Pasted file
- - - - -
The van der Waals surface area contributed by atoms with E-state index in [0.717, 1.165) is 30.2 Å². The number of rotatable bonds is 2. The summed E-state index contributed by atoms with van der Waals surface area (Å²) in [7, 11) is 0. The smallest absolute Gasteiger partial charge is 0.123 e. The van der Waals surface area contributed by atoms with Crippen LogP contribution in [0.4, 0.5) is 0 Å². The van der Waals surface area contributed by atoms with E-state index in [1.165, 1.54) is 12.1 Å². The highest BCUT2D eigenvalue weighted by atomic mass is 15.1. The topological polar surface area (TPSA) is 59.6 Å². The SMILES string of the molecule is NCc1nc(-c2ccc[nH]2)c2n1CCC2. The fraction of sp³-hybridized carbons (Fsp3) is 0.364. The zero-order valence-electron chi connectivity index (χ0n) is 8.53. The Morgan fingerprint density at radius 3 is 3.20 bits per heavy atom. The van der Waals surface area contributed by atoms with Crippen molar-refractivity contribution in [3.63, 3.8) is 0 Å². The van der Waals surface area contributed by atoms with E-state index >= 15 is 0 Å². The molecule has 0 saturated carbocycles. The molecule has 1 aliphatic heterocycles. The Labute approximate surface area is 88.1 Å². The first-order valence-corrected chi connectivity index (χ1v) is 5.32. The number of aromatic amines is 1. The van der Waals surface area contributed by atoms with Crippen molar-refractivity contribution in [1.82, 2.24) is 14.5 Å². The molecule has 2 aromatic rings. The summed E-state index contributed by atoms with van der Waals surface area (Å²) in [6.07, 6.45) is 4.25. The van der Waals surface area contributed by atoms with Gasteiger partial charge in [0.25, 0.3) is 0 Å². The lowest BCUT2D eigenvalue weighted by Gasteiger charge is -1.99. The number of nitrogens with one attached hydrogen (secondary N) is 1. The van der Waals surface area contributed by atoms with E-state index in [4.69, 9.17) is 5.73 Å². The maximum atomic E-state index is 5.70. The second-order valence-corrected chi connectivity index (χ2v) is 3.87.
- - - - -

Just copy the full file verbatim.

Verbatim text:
The van der Waals surface area contributed by atoms with E-state index in [0.717, 1.165) is 30.2 Å². The number of rotatable bonds is 2. The summed E-state index contributed by atoms with van der Waals surface area (Å²) in [7, 11) is 0. The smallest absolute Gasteiger partial charge is 0.123 e. The van der Waals surface area contributed by atoms with Crippen LogP contribution in [0.4, 0.5) is 0 Å². The van der Waals surface area contributed by atoms with E-state index in [1.165, 1.54) is 12.1 Å². The highest BCUT2D eigenvalue weighted by atomic mass is 15.1. The topological polar surface area (TPSA) is 59.6 Å². The SMILES string of the molecule is NCc1nc(-c2ccc[nH]2)c2n1CCC2. The fraction of sp³-hybridized carbons (Fsp3) is 0.364. The zero-order valence-electron chi connectivity index (χ0n) is 8.53. The Morgan fingerprint density at radius 3 is 3.20 bits per heavy atom. The van der Waals surface area contributed by atoms with Crippen molar-refractivity contribution in [3.63, 3.8) is 0 Å². The van der Waals surface area contributed by atoms with E-state index >= 15 is 0 Å². The molecule has 0 saturated carbocycles. The molecule has 1 aliphatic heterocycles. The Labute approximate surface area is 88.1 Å². The first-order valence-corrected chi connectivity index (χ1v) is 5.32. The number of aromatic amines is 1. The van der Waals surface area contributed by atoms with Crippen molar-refractivity contribution in [1.82, 2.24) is 14.5 Å². The molecule has 2 aromatic rings. The summed E-state index contributed by atoms with van der Waals surface area (Å²) in [6.07, 6.45) is 4.25. The van der Waals surface area contributed by atoms with Gasteiger partial charge in [0.25, 0.3) is 0 Å². The lowest BCUT2D eigenvalue weighted by Gasteiger charge is -1.99. The number of nitrogens with one attached hydrogen (secondary N) is 1. The van der Waals surface area contributed by atoms with E-state index in [4.69, 9.17) is 5.73 Å². The maximum atomic E-state index is 5.70. The second-order valence-corrected chi connectivity index (χ2v) is 3.87.